When I was in high school, one of my teachers joked that left-handers are the only people in their right minds – because control of our bodies crosses hemispheres, so a left-dominant person actually has a right-dominant brain (or motor cortex, at least).
When I was in college, I learned that my left-handedness was going to prevent me from volunteering for any brain imaging studies. Although for most of the population language is processed in the left hemisphere of the brain, the odds of right-lateralized language are somewhat higher in left-handers, and most neuroscientists sensibly want to the avoid the headaches associated with odd data.
And last week, I learned that even my emotional brain activity might be flipped. I was investigating how even a few hours of meditation might make it easier to get into the left-dominant brain pattern associated with a good mood, and I discovered that for left-handers the good mood is actually often a right-dominant state. This should not mean that left-handers meditating get put into a bad mood, mind you; just that they should hope that meditation helps put their right brains in ascendance, not their left.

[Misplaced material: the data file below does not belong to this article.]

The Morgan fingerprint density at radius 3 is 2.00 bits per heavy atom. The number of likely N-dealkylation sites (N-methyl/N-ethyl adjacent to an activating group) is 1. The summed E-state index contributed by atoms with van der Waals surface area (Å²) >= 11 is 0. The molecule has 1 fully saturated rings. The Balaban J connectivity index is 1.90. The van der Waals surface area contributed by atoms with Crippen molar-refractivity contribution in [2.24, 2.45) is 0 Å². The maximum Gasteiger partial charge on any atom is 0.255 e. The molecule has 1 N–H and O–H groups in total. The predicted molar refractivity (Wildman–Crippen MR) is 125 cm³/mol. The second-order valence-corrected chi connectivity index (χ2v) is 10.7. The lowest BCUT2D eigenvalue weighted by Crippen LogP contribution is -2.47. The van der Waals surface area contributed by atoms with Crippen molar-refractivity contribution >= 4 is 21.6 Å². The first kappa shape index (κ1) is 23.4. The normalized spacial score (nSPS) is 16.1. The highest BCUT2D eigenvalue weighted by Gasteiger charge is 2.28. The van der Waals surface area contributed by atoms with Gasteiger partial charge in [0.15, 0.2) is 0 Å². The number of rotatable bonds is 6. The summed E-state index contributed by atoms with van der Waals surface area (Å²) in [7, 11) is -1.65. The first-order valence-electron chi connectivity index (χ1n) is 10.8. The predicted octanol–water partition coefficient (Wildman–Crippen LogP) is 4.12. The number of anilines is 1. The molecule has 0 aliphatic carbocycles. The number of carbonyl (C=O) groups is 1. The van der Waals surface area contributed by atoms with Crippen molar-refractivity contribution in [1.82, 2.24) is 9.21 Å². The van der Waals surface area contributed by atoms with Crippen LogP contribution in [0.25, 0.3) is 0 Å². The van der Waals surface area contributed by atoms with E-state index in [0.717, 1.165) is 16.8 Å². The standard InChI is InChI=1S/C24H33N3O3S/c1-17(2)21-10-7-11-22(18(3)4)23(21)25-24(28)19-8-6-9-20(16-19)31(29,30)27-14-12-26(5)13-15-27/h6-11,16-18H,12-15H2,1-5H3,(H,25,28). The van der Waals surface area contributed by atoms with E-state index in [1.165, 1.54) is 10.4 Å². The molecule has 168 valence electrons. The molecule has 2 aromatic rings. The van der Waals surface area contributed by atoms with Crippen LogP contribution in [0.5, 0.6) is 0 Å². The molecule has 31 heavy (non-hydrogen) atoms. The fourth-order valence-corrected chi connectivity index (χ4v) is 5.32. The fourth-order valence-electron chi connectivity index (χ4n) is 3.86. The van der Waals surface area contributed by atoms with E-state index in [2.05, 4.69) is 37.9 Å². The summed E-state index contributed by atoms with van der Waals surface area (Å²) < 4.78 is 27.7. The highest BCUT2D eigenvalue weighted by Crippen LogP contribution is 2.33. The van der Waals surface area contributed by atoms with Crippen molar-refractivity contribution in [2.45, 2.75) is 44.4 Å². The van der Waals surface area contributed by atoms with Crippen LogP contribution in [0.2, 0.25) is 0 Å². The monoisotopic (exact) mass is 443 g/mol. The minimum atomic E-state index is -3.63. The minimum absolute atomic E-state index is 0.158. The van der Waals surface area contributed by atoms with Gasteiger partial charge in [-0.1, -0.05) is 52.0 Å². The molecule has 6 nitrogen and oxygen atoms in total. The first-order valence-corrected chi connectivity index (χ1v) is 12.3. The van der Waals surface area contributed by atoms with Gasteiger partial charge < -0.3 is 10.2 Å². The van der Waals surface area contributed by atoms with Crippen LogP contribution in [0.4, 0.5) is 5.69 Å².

But perhaps I am not in my “right mind” after all. According to the Edinburg Handedness Survey I’m perfectly ambidextrous (and according to the Annett Hand Preference Questionnaire, I’m a righty), so the odds are pretty strong that I’m a left-language, right-positive-emotion kind of person just like most everyone else.
Unless and until I hook myself up to an EEG to check for brain asymmetry while I meditate, I will never know which hemisphere does what, or even know for sure that meditation is having any effect on my brain at all. I like that.
Although I will probably keep using the “right mind” joke, just for fun.